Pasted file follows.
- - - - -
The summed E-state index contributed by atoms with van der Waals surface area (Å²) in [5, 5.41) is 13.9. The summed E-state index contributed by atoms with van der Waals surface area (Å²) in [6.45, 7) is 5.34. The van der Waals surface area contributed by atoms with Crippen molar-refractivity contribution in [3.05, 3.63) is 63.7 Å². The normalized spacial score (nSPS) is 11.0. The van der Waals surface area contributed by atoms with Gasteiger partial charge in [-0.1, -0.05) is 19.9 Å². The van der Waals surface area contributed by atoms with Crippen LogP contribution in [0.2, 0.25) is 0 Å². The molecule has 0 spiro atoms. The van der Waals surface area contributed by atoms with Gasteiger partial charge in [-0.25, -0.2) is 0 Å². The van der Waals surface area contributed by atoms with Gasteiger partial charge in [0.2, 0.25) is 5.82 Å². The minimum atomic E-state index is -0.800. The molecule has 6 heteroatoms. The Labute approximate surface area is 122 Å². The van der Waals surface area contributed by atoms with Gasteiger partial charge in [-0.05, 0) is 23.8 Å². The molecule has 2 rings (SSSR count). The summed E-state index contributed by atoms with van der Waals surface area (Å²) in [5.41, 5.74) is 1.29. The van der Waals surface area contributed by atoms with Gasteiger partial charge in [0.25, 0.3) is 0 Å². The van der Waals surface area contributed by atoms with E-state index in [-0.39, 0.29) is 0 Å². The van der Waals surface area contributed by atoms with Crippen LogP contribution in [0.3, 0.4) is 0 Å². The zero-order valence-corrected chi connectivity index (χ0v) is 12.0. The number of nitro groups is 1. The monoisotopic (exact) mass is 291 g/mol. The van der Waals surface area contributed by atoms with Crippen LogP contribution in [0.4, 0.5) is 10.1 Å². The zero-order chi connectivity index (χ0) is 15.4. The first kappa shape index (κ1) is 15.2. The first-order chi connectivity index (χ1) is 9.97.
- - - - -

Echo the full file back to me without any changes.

The summed E-state index contributed by atoms with van der Waals surface area (Å²) in [5, 5.41) is 13.9. The summed E-state index contributed by atoms with van der Waals surface area (Å²) in [6.45, 7) is 5.34. The van der Waals surface area contributed by atoms with Crippen molar-refractivity contribution in [3.05, 3.63) is 63.7 Å². The normalized spacial score (nSPS) is 11.0. The van der Waals surface area contributed by atoms with Gasteiger partial charge in [-0.1, -0.05) is 19.9 Å². The van der Waals surface area contributed by atoms with Crippen LogP contribution in [0.2, 0.25) is 0 Å². The molecule has 0 spiro atoms. The van der Waals surface area contributed by atoms with Gasteiger partial charge in [-0.25, -0.2) is 0 Å². The van der Waals surface area contributed by atoms with Gasteiger partial charge in [0.2, 0.25) is 5.82 Å². The minimum atomic E-state index is -0.800. The molecule has 6 heteroatoms. The Labute approximate surface area is 122 Å². The van der Waals surface area contributed by atoms with Gasteiger partial charge in [-0.05, 0) is 23.8 Å². The molecule has 2 rings (SSSR count). The summed E-state index contributed by atoms with van der Waals surface area (Å²) in [5.41, 5.74) is 1.29. The van der Waals surface area contributed by atoms with Gasteiger partial charge in [0.25, 0.3) is 0 Å². The van der Waals surface area contributed by atoms with E-state index in [-0.39, 0.29) is 0 Å². The van der Waals surface area contributed by atoms with Crippen LogP contribution in [0.3, 0.4) is 0 Å². The zero-order valence-corrected chi connectivity index (χ0v) is 12.0. The number of nitro groups is 1. The monoisotopic (exact) mass is 291 g/mol. The van der Waals surface area contributed by atoms with Crippen LogP contribution in [0.4, 0.5) is 10.1 Å². The zero-order chi connectivity index (χ0) is 15.4. The first kappa shape index (κ1) is 15.2. The first-order chi connectivity index (χ1) is 9.97.